French language learning platform under fire after racist rhetoric creeps into translations

LICRA used their Twitter account to publish some of the examples of racism and antisemitism prevalent within some of the proposed translations offered on the website.

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March 1, 2019 21:47
4 minute read.
French language learning platform under fire after racist rhetoric creeps into translations

Picture of a translation provided by he website Reverso Context when searching for the translation of the word "nicer.". (photo credit: SOCIAL MEDIA)

 
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The French language translation website Reverso Context has recently become under charge for allowing racist and antisemitic rhetoric to creep into the translations offered across their language learning platform after the French-based international racism and antisemitism watchdog Ligue Internationale Contre le Racisme et l'Antisémitisme (LICRA) brought examples to the attention of the public.

Reverso Context's translations are compiled using an algorithm that gathers data from "millions of real-life texts" that are available in both languages - including official documents, movie subtitles and product descriptions.


The website works similarly to Google Translate, however, instead of offering full translations the website is intended to be used more as a dictionary, where instead the user types in the word (s)he would like to translate and then the website offers numerous sentences in which the word is used in context - and some of the translated sentences gathered by the company's algorithm have brought racist and antisemitic rhetoric onto the website.

LICRA used their Twitter account to publish some of the examples of racism and antisemitism prevalent within some of the proposed translations offered on the website.


The watchdog shared on Twitter that after they used the platform to translate the word "nicer" from English to French, one of the sentences provided was, "Hitler was a lot nicer to the Jews than they deserved (Hitler était beaucoup plus gentil envers les Juifs qu'ils le méritaient)." LICRA claimed they are currently reviewing the situation with their Legal Committee to examine whether criminal proceedings are possible.

Managers of the Reverso Context website apologized to LICRA as well as to their followers on Twitter after the recent discovery, explaining that the algorithm used can be problematic in weeding out racist material and that the platform relies heavily on users to report inappropriate content.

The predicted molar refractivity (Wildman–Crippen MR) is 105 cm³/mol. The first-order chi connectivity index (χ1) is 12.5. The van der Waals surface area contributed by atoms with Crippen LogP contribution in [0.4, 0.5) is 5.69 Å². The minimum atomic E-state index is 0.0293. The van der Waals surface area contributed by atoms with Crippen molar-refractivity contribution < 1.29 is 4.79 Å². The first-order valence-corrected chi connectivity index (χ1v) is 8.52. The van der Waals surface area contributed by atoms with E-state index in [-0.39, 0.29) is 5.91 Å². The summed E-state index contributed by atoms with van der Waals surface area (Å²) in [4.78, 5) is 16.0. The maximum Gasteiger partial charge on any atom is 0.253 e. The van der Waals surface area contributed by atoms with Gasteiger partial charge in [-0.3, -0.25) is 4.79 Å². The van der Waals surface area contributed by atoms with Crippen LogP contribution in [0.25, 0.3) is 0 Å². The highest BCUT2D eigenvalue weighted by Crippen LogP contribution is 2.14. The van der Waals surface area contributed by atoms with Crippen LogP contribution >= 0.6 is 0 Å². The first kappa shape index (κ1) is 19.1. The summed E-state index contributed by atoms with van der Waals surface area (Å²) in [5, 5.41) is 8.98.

"@ Reverso_ is sorry for the visibility of unacceptable examples. They are no longer visible on normal searches and we are launching new filters," read a post shared on their Twitter account.


"We have never had such shocking examples that require such a quick fix," said CEO of Reverso Context Theo Hoffenberg, while explaining the problem to the Agence France-Presse (AFP).

Hoffenberg ensured that the company will launch an immediate revision of the companies procedures in processing data used in the translations displayed on the website and promised a correction "within the day."

In addition to antisemitic rhetoric, there are also some examples of racist and sexist rhetoric within some of Reverso's translations.

Le Monde newspaper found that when typing in the word "les noirs" (the blacks), many examples included can be construed as racist. Examples include: "Known fact - blacks move in, crime goes up" and "To be fair, most animals hate black people," both examples of racist rhetoric.


When typing in the phrase "women should" one of the proposed translations read, "Certain women should be struck regularly, like gongs (Les femmes devraient être frappées comme des gongs)."

The proposed translations will differ depending on what languages are selected by the user. A noticeable fact to mention, however, is that many of the examples being discovered are coming from French and German translations.

Antisemitism is on the rise across the European continent, France in particular, when considering recent attacks on cemeteries, worshipers and public figures.

In the latest incident, a Jewish cemetery close to Strasbourg, France, was vandalized and some 100 gravestones desecrated and spray-painted with swastikas.

One of the gravestones was daubed with the words “Black Wolves,” a terrorist far-right separatist group from the Alsace region, in a village called Quatzenheim.

In an attack in 1976, the Black Wolves group set fire to and destroyed the Natzweiler-Struthof Nazi concentration camp located in Alsace.

In December, a Jewish cemetery in the nearby town of Herrlisheim was also desecrated: 37 gravestones were spray-painted with swastikas and other graffiti.

The attack came as dozens of rallies against antisemitism were held across France, in response to the series of high profile antisemitic incidents that rocked the country in recent weeks.


Jeremy Sharon contributed to this report.

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